As the spiked eggnog becomes a distant memory in the rear-view mirror, it’s time for the Furey government to outline a pro-taxpayer agenda that can help cure your high-tax hangover.
Taxpayers were hammered last year with the highest inflation rates in decades and soaring living costs. The best way for the government to ring in the new year is to leave more money in taxpayers’ wallets, where it belongs.
Thanks to inflation, which damaged taxpayer purchasing power, most Newfoundlanders and Labradorians were forced to make do in 2022 with the equivalent of 11 months of the wages they earned in 2021.
A huge part of the inflation squeeze has been government. Governments have profited off of inflation as taxpayers felt the pinch.
Last year alone, the Furey government brought in $231 million more than it expected in sales tax revenue due to inflation. Sales tax is charged as a percentage of the final sale price of a good or service. When prices go up, so too does sales tax revenue.
To put that into perspective, the Furey government could lower the HST by one percentage point and leave $143 million more in taxpayers’ wallets. Government revenue would still be up by nearly $90 million, but Newfoundlanders and Labradorians would have more money to spend on gas, groceries and other essentials.
To pay for even more sales tax relief, Furey could eliminate corporate welfare handouts, which cost the province over $100 million in 2022.
Another key plank in the 2023 taxpayer agenda is to extend Premier Andrew Furey’s gas tax cut for another year. In June of 2022, Furey listened to millions of hard-working taxpayers who told the government that getting to work or school was becoming unaffordable. Furey slashed the gas tax by seven cents per litre, saving the typical Newfoundland and Labrador family $275 over the course of the remainder of 2022.
Thankfully, the Furey government announced late last year that it planned to extend the gas tax cut until March 31, 2023. While an extension is welcome, it needs to be lengthened. Taxpayers need certainty in 2023, and one way the government can give it to them is to extend the gas tax cut through the end of 2023, which is exactly what the Ford government in Ontario opted to do.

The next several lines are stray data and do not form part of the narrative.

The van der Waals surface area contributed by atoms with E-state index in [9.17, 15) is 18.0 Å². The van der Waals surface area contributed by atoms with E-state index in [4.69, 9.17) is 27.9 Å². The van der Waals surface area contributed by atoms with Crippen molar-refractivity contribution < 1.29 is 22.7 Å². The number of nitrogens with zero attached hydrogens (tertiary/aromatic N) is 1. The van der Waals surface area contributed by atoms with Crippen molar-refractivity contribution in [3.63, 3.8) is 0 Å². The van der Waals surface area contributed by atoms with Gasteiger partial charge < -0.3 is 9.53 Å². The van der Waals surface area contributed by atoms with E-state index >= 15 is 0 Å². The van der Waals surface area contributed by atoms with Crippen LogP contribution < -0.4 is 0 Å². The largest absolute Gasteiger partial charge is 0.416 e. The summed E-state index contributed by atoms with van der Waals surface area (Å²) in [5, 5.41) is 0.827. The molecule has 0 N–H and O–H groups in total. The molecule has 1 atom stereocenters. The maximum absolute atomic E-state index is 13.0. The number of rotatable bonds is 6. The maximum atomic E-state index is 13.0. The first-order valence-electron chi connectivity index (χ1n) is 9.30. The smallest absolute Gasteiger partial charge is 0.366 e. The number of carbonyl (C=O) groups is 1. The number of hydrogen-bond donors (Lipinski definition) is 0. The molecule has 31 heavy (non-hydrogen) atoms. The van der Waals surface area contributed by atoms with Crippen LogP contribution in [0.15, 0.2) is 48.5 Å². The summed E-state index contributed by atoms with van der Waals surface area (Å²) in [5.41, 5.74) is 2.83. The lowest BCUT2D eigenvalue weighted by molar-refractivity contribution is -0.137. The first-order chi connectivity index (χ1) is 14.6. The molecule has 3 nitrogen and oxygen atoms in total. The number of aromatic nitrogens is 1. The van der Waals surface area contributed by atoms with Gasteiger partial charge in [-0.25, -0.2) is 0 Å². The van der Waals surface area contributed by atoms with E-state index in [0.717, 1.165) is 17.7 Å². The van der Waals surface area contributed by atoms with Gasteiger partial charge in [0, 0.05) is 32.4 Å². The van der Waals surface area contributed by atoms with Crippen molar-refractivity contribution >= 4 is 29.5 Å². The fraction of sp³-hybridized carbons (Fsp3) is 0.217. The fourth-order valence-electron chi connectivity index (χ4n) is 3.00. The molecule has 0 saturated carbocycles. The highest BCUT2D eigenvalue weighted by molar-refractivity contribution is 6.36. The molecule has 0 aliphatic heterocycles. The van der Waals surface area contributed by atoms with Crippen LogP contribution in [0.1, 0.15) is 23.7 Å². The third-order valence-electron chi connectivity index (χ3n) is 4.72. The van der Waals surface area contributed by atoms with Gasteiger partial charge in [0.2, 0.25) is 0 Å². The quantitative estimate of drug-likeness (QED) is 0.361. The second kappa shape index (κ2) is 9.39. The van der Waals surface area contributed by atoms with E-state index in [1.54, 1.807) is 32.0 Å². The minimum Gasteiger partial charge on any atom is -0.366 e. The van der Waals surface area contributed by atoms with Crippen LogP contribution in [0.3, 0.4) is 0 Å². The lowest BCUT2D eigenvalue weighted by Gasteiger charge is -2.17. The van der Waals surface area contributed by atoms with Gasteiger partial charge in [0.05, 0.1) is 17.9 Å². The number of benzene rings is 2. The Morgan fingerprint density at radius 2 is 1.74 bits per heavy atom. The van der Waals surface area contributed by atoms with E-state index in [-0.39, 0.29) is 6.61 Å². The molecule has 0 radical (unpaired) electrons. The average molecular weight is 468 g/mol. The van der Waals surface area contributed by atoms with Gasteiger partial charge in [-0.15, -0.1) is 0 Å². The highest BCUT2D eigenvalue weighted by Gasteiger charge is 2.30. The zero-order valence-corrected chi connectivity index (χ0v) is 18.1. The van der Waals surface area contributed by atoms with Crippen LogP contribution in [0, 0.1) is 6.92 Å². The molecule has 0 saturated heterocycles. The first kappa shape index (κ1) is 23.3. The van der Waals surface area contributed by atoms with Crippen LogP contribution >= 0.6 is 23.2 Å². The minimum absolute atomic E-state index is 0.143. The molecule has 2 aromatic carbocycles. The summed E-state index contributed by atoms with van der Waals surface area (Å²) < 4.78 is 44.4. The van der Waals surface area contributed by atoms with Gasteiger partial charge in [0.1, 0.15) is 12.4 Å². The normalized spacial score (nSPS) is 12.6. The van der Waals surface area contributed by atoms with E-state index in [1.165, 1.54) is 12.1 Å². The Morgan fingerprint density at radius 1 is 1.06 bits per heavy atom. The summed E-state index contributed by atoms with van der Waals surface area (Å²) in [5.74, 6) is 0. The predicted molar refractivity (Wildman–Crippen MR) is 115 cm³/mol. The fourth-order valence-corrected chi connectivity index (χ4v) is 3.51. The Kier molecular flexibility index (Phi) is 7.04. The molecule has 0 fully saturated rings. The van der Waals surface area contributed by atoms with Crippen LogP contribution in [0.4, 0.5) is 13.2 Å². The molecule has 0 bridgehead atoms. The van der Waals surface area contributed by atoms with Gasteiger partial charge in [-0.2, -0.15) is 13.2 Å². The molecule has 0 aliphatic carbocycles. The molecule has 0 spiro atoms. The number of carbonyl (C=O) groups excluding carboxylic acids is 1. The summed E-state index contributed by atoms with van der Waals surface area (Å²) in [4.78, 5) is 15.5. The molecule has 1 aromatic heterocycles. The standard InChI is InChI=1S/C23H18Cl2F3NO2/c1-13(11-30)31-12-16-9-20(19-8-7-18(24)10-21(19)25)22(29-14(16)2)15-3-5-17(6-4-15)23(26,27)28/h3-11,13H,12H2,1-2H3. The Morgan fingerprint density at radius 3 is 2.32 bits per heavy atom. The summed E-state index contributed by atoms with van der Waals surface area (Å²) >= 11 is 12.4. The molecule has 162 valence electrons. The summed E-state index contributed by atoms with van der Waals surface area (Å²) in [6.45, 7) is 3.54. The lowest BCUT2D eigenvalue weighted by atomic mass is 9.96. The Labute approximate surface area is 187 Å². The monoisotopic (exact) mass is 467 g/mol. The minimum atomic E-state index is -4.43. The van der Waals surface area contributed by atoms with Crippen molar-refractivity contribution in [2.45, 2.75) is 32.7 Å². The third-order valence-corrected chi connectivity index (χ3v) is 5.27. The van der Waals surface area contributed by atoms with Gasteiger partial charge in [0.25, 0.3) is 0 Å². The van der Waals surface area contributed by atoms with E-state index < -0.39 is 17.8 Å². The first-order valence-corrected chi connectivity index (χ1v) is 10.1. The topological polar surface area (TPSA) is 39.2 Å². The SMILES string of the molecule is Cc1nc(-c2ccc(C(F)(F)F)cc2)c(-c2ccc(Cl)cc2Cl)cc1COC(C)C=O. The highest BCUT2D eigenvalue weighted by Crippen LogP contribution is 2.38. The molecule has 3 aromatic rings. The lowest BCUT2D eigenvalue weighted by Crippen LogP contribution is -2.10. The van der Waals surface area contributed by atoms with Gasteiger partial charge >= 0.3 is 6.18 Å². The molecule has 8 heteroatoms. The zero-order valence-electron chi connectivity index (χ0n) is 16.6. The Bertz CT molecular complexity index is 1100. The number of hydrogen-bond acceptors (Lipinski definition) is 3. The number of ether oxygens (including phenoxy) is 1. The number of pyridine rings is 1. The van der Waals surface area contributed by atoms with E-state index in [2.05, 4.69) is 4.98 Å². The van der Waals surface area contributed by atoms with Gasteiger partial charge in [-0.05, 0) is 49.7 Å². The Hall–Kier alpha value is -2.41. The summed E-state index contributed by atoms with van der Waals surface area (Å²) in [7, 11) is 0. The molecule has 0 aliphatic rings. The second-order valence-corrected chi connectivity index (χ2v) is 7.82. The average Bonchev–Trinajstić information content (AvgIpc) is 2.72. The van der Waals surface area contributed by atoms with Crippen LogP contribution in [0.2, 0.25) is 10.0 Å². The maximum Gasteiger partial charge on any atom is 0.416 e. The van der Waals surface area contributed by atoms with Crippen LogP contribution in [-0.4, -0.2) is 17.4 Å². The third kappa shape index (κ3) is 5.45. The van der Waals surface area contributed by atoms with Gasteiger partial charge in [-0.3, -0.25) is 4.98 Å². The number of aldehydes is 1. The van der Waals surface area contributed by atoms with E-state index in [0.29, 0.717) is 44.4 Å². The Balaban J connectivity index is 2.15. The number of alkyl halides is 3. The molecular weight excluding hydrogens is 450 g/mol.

It’s also time to end Furey’s pet project of taxing pop. Last September, the Furey government introduced a 20 cent per litre pop tax. But evidence from around the world has shown that these taxes just don’t work. Pepsi lovers might just turn to a cheaper generic brand. And shoppers can still get their sugar fix in a fancy frappuccino at Starbucks or through candy at the grocery store. Both items have more sugar but aren’t subject to Furey’s pop tax.
The pop tax is regressive and hits lower income taxpayers the hardest. It’s also an ineffective policy and one that should be tossed to the ash heap of history.
Finally, Furey needs to work on balancing the books. Last year’s deficit was over half a billion dollars less than the government originally projected. That’s good news. But Newfoundland and Labrador is carrying a massive debt load that’s crossed the $10 billion mark. That’s a huge number for a small province and it’s heading in the wrong direction. Furey should implement the recommendations made by the Premier’s Economic Recovery Team’s Report, which offers a path toward spending efficiencies that could swiftly balance the budget.
By cutting the sales tax, extending the gas tax cut, ending the pop tax and balancing the books, Furey can ensure that 2023 is a much friendlier year for taxpayers than the year that just finally came to a close.
Jay Goldberg is the Interim Atlantic Director at the Canadian Taxpayers Federation